Books to help you crack crochet

When we’ve been out and about at craft shows recently, we’ve found that lots of people want to learn to crochet or have crochet queries they need help with.

As much as we like helping you on our stands, we don’t think everyone who needs help will make it to a show we’re at so here are a few books we think you will find useful in cracking crochet.

Woman’s Weekly Guide to Crochet by Tracey Todhunter, Search Press

crochet guide ww

This new crochet guide is what a lot of new or occasional crocheters have been looking for. The chapters build up from the basics of learning each stitch through working in the round to more complex stitches and clever finishing techniques. Each chapter ends with some projects to help you practices the techniques covered and ideas for future projects.

It is clearly laid out with lots of photographs and clear explanations.

What makes the book such a good resource are the frequent “clinic” and “Five things” panels that address the common queries and problems familiar to any new crocheter including counting your stitches, too tight chains, how to turn and much more. Together with some fun patterns this is a book designed to help you enjoy crochet and inspire you to try more.

For £1 off and free P&P for Woman’s Weekly Guide to Crochet from the Search Press, click here and enter the promo codeSP8843 at checkout. And see below for a special giveaway.

Ultimate Crochet Bible by Jane Crowfoot, C&B Crafts 

ultimate crochet bible

An excellent resource for anyone wanting to develop their crochet skills, this book does exactly what is says on the cover – “A complete reference with step-by-step techniques”.

There is plenty of detail here on everything from yarn and hook choice to understanding crochet symbols. And, very handily, it includes both UK and US crochet terms – translating between the two stitch naming schemes is one of the big headaches new crocheters report.

A large section of the book is a stitch dictionary, with plenty of detail on how to do different stitches which will help readers understand patterns and design their own projects.

This is the sort of crafting book that will live on your shelves for years and can be referenced again and again.

200 Crochet Blocks for Blankets, Throws and Afghans by Jan Eaton, David & Charles 

200 crochet blocks

One way to improve your crochet is to create a sample square blanket. An individual blanket square is a good way to test a new technique or stitch. So you could decide to on a yarn weight and hook size and work through all 200 patterns here to create a sampler blanket.

If you don’t feel like being that freestyle, there is lots of advice in the book about combining different square patterns and colours as well as a series of blanket designs.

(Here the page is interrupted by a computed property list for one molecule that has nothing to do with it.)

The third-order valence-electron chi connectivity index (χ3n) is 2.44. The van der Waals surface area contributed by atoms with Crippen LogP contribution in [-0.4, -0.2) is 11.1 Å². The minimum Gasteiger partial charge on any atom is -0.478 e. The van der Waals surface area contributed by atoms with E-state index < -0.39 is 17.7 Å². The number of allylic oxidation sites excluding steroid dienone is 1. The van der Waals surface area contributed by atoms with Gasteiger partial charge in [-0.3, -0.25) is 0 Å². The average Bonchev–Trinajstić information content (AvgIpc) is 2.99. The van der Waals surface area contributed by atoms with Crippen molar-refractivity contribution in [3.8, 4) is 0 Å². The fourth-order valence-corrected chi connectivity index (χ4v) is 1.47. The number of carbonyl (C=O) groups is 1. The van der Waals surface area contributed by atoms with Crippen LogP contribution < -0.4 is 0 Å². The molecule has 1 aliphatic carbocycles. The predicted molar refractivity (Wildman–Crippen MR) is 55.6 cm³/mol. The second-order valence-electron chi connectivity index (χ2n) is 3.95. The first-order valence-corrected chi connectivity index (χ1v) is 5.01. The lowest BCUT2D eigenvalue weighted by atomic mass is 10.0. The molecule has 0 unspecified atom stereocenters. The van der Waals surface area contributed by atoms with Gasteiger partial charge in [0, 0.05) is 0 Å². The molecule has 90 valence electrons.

Dipping into the book will also provide plenty of ideas for crochet projects and how different stitches and patterns work together.

We have two copies of  Woman’s Weekly Guide to Crochet by Tracey Todhunter to give away. Leave a comment below about what you plan to crochet to be included in the prize draw. We will pick the winners on 22 April.

 

 

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10 thoughts on “Books to help you crack crochet

  1. I do lots of knitting but have never really mastered crochet. I’m planning on giving my granddaughter a doll’s bed for her 2nd birthday and would love to try and crochet a blanket for the bed. I really need some good clear instructions to get me started and this book sounds perfect! I have 6 grandchildren so plenty of opportunities to use a new skill!

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  2. I am making lots of baby items atm, I use crochet and knitting to help me get through the pain I’m going through with dislocatin legs and being bedridden. Its been a life saver literally and gets me through the agony I love to see the smiles on people’s faces when I gift them a lovely piece of Crochet it makes it so worth while.

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  3. I’m fairly new to crochet, only learned about a year and a half ago but love it, I can manage simple scarves and ‘granny square’ type baby blankets but would love to learn more stitches and techniques so I was able to make other items 🙂

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  4. I love knitting, and did once learn the basics of crochet, but struggled to remember the stitches I think it might be easier now I’ve mastered knitting, but leaving a craft I do well for a new one is a hard step to take! Still, I see so many fabulous crochet toys out there, now that my friends are having babies, this would be a useful skill to have, plus I could combine the two crafts too!

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  5. Last year I attended a Women’s Weekly Learn to Crochet day at their office in London, it all seemed so easy with an instructor there, alas when I returned home and tried to master crochet it wasn’t quite as I remembered. I am a knitter and fell back into knitting but this year I am determined to master the art of crochet and am joining a monthly U3a group starting May 2016 so a book of instruction would be extremely handy 😉 xx

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